what's the future for london-based designers working in a globalized fashion industry?

Get off the internet and travel, explore the world and speak to people; in an increasingly global fashion world, young designers need to expand their horizons.

by Nathalie Olah
Mar 9 2015, 1:37pm

Discussion around the UK's relationship with Europe seems to have reached a crescendo in the past year, but little attention has been given to the impact that policy decisions could have on creativity. As we inch closer to an election that will be fought on (largely irrelevant) immigration debates, its time for those working in art, music and fashion to speak up about the importance they place on feeling a part of the international community.

While the Conservative Party hasn't actually proposed plans to leave the EU, they have said they'll embark on a series of hard negotiations for what they see as more favorable membership terms for the UK. They are also pushing for an in-out referendum on EU membership before 2017. They boast that Britain has already absolved itself of Eurozone bailout obligations and tightened migrants' access to benefits. What they fail to mention however, is that by continuing to restrict the free movement of people to the UK, they are playing a dangerous game with UK citizens' own rights to travel to and within the continent. When your career depends on regular meetings in Paris, Milan and other major European cities, this could pose something of a problem.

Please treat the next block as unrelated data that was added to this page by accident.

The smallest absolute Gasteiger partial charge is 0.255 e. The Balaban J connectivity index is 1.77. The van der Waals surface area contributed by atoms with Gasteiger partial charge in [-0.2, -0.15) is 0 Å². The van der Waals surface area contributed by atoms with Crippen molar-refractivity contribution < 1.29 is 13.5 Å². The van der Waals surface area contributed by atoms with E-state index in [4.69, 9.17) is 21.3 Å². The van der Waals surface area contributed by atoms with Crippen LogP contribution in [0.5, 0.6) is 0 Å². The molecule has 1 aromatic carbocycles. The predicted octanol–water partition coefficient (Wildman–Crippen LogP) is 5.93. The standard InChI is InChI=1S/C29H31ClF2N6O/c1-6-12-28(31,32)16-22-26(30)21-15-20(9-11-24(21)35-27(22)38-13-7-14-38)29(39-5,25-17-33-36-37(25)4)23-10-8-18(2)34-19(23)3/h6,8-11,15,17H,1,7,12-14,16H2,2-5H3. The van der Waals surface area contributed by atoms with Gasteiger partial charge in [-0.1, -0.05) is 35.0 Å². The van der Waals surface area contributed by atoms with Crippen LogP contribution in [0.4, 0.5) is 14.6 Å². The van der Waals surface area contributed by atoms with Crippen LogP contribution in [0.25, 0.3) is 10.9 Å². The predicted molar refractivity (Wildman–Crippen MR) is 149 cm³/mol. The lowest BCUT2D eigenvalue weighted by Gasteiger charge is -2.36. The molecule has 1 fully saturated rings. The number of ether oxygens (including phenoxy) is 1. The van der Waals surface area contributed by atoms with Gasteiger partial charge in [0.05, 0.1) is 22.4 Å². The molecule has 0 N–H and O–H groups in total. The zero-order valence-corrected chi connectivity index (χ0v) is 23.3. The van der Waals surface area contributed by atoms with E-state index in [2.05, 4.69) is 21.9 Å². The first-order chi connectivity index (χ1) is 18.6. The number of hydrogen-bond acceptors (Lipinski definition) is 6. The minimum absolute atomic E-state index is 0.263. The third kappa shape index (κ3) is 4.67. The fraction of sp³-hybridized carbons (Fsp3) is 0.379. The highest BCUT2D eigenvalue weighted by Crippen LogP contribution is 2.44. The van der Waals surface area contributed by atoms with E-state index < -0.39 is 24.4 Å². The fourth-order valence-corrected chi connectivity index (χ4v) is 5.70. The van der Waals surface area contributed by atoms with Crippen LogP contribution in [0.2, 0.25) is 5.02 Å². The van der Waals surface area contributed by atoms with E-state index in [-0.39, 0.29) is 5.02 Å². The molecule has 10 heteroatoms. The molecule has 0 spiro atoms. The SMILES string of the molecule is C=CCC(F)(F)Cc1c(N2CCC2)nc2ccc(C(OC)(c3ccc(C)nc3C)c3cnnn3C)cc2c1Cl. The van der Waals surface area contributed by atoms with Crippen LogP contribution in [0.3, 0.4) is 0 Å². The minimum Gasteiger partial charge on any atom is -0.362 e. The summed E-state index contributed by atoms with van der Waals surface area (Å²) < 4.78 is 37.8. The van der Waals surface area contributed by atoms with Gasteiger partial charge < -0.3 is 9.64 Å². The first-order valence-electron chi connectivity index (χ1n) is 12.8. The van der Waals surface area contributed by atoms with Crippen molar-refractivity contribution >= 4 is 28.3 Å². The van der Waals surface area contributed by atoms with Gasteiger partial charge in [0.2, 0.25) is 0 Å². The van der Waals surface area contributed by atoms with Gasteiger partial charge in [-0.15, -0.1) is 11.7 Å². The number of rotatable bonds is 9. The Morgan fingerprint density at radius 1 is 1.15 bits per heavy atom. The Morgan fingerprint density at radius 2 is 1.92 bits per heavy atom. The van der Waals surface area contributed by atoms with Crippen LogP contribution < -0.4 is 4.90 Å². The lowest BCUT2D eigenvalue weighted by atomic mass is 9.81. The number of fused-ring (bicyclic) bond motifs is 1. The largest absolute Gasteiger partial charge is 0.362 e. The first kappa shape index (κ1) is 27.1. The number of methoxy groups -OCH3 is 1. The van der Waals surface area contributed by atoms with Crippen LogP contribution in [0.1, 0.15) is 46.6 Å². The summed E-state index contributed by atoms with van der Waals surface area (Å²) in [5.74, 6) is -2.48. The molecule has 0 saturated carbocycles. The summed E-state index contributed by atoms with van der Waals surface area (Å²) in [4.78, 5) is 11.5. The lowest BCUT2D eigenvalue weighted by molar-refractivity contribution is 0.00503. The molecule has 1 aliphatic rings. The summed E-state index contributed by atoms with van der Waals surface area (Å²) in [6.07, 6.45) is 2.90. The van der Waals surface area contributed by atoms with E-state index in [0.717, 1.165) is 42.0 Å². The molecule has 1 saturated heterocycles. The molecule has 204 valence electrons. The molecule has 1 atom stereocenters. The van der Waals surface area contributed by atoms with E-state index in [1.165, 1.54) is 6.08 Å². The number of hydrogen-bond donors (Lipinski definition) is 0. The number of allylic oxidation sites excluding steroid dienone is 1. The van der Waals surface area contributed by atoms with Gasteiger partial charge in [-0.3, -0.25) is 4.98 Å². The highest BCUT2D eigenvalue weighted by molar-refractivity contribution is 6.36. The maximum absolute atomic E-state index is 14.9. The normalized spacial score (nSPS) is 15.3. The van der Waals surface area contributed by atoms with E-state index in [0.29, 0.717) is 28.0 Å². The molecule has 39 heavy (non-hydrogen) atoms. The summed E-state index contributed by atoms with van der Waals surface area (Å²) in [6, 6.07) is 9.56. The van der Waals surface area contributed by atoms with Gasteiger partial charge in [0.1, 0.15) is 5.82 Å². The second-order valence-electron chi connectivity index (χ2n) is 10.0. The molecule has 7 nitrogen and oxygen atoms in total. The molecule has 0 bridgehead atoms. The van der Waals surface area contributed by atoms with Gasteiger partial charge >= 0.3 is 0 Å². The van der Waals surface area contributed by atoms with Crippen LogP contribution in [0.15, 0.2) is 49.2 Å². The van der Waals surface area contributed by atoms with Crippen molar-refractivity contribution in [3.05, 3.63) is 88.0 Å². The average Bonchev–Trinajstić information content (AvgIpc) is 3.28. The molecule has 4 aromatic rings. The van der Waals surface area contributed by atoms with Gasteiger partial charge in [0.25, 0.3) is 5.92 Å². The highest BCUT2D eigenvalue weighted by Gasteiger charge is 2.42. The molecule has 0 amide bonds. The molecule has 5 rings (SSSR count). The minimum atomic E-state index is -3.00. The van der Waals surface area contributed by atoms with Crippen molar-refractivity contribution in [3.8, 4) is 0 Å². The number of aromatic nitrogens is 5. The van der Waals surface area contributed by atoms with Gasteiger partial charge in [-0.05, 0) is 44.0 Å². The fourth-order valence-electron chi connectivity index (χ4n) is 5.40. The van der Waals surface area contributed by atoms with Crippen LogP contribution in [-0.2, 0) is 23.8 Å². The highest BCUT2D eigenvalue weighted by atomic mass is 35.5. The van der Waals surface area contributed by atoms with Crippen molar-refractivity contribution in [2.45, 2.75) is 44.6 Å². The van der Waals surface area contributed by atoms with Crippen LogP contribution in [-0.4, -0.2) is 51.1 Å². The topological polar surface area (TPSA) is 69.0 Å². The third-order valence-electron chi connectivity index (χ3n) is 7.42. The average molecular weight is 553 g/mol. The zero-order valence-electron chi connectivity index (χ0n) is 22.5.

Not to mention that leaving the EU would have a huge impact on the diversity of university student bodies and UK students' own access to Erasmus schemes, for instance. Dr. Djurdja Bartlett, a research fellow and specialist in European fashion from the London College of Fashion, made clear to me that leaving the EU would be catastrophic for UK students and recent graduates.

"It would only reduce our international academic impact and damage our income, which heavily depends on international students and bring more legislation and administration barriers to hosting international students," she explains. "As Director of Studies for a couple of international PhD students, I can say that non-EU students are already treated quite unfairly by the current visa system. If such a stringent system suddenly applied to all international students it would certainly undermine this country's global reputation and competiveness."

For others, the debate surrounding the EU is less urgent than the necessity for students to begin focussing their attention further afield.

Bill Webb, a senior lecturer in retail management also at the London College of Fashion, argues that UK designers especially should avoid engaging preferentially with "the most traditional and slowest growing" part of the world. Instead he advocates looking to the global community beyond.

"In general I'd advise young designers to group together to spread cost and add impact," He says. "Look beyond the EU to other interesting markets such as Brazil, Colombia and Argentina, which are culturally grounded and fast growing."